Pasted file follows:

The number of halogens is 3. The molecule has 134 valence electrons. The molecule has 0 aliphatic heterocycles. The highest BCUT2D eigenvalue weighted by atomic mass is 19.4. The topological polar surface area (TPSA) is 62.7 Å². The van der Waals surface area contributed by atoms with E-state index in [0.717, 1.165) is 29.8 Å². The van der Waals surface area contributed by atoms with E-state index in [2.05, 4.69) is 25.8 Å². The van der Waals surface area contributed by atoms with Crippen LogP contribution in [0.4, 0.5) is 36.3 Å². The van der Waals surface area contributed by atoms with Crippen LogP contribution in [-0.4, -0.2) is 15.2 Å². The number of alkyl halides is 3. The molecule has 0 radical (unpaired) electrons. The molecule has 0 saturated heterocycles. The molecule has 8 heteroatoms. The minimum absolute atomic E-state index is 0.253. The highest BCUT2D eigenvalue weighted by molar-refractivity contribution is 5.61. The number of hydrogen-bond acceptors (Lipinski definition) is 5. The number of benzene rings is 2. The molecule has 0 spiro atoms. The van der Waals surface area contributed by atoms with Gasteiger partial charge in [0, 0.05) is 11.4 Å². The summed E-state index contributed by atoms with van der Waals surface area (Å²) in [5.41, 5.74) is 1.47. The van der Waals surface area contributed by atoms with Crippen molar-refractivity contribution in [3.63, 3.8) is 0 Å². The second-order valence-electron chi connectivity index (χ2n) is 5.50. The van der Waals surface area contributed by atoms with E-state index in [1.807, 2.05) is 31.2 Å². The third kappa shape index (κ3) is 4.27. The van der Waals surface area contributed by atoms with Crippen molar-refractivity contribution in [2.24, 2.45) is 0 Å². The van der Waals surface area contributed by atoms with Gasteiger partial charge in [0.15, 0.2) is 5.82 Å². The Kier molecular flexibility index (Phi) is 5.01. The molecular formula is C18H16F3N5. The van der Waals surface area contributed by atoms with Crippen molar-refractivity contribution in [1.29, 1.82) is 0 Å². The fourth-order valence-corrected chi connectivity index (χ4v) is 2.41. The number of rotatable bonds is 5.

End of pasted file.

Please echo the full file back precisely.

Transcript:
The number of halogens is 3. The molecule has 134 valence electrons. The molecule has 0 aliphatic heterocycles. The highest BCUT2D eigenvalue weighted by atomic mass is 19.4. The topological polar surface area (TPSA) is 62.7 Å². The van der Waals surface area contributed by atoms with E-state index in [0.717, 1.165) is 29.8 Å². The van der Waals surface area contributed by atoms with E-state index in [2.05, 4.69) is 25.8 Å². The van der Waals surface area contributed by atoms with Crippen LogP contribution in [0.4, 0.5) is 36.3 Å². The van der Waals surface area contributed by atoms with Crippen LogP contribution in [-0.4, -0.2) is 15.2 Å². The number of alkyl halides is 3. The molecule has 0 radical (unpaired) electrons. The molecule has 0 saturated heterocycles. The molecule has 8 heteroatoms. The minimum absolute atomic E-state index is 0.253. The highest BCUT2D eigenvalue weighted by molar-refractivity contribution is 5.61. The number of hydrogen-bond acceptors (Lipinski definition) is 5. The number of benzene rings is 2. The molecule has 0 spiro atoms. The van der Waals surface area contributed by atoms with Gasteiger partial charge in [0, 0.05) is 11.4 Å². The summed E-state index contributed by atoms with van der Waals surface area (Å²) in [5.41, 5.74) is 1.47. The van der Waals surface area contributed by atoms with Crippen molar-refractivity contribution in [3.63, 3.8) is 0 Å². The second-order valence-electron chi connectivity index (χ2n) is 5.50. The van der Waals surface area contributed by atoms with E-state index in [1.807, 2.05) is 31.2 Å². The third kappa shape index (κ3) is 4.27. The van der Waals surface area contributed by atoms with Crippen molar-refractivity contribution in [2.24, 2.45) is 0 Å². The van der Waals surface area contributed by atoms with Gasteiger partial charge in [0.15, 0.2) is 5.82 Å². The Kier molecular flexibility index (Phi) is 5.01. The molecular formula is C18H16F3N5. The van der Waals surface area contributed by atoms with Crippen molar-refractivity contribution in [1.29, 1.82) is 0 Å². The fourth-order valence-corrected chi connectivity index (χ4v) is 2.41. The number of rotatable bonds is 5.